Palo Alto Networks seeks to offer definitive endpoint protection
By Gabey Goh February 5, 2015
- Too many opportunities to bypass traditional layers of security
- Traps marks shift from detection and remediation to pure prevention
CATEGORISING Palo Alto Networks’ new endpoint security solution Traps Advanced Endpoint Protection was apparently a tricky proposition for analysts after a recent briefing in Singapore.
“It didn't fit neatly into the category like other endpoint security products in the market, so the analysts were wondering how best to categorise Traps,” Palo Alto Networks director of product marketing Sebastian Goodwin (pic) told Digital News Asia (DNA) at an interview in Singapore.
The solution’s mix of technology and a proactive approach to securing endpoints is intended to herald a paradigm shift from detection and remediation, to pure prevention.
“The analysts did agree that compared with other products in the market, ours was the only one that was really focused on prevention rather than detection,” said Goodwin.
Traps is designed to close the door on threats, including unknown malware and zero-day exploits, well before any damage can be done. The company claims it prevents threats that often manage to evade detection or take advantage of blind spots within traditional network-based security architectures.
[Amended to clarify Asia Pacific launch timeline]
Officially launched in the United States as well as Europe/ Middle East/ Africa (EMEA) in September 2014, Palo Alto Networks is working on making the solution available in Asia Pacific, with plans to release it sometime in the third quarter of this year.
Traps is the result of Palo Alto Networks’ acquisition of Israeli security software maker Cyvera for US$200 million, which was announced in March and completed in April of 2014.
Cyvera had developed an innovative offering for enterprises that used a unique approach to block unknown, zero-day attacks at the endpoint.
“We took the product off the market for about six months to make improvements and to integrate it to our next-generation firewall and threat intelligence cloud product WildFire,” Goodwin said.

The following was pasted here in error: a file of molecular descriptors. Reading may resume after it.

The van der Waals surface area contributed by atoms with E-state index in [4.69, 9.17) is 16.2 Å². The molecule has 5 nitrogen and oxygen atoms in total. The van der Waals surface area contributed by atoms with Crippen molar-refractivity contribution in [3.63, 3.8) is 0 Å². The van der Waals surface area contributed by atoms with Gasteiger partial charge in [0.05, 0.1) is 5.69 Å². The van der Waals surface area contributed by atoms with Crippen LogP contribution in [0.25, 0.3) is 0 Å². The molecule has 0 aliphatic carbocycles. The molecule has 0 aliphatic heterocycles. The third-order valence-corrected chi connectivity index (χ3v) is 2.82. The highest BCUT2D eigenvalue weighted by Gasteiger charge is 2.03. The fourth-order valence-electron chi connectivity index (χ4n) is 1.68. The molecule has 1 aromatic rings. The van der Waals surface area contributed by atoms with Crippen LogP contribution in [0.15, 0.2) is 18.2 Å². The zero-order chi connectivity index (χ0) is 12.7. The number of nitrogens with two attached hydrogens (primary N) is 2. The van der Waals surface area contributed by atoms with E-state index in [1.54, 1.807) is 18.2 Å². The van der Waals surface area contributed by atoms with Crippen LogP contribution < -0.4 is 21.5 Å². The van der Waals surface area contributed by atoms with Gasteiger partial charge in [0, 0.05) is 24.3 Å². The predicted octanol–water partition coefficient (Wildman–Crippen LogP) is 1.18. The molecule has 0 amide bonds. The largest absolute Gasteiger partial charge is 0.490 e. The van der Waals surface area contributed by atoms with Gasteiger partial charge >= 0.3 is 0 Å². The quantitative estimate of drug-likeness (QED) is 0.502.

Today's pain points
According to a 2014 Network World report, the security software market is estimated to be over US$20 billion worldwide, with endpoint security software, notably antivirus solutions, accounting for the bulk of this revenue.
A recent Palo Alto Networks survey asked if customers would consider “switching to ‘free’ enterprise antivirus in order to fund more advanced endpoint protection for your company.”
Out of the 555 responses received, 44% responded either ‘Absolutely,’ ‘Likely,’ or ‘Already in progress.’
In his own blog post outlining endpoint security trends for 2015, Goodwin described the survey results as ‘telling.’
“It means that in 2015 we will see many organisations opt for free anti-malware products like Microsoft’s System Centre Endpoint Protection (SCEP), which some customers will find they already own due to enterprise licence bundling.
“The significance of that 44% should not be understated. Many organisations are on a three-year renewal cycle for anti-malware.
“So does that mean vendors of traditional endpoint anti-malware products should expect to lose approximately 14.67% of their renewals each year for the next three years?” he wrote.
Goodwin reported that Palo Alto Networks has also been observing a positive trend of endpoint security dollars becoming increasingly available, thanks in part to general cybersecurity budgets going up.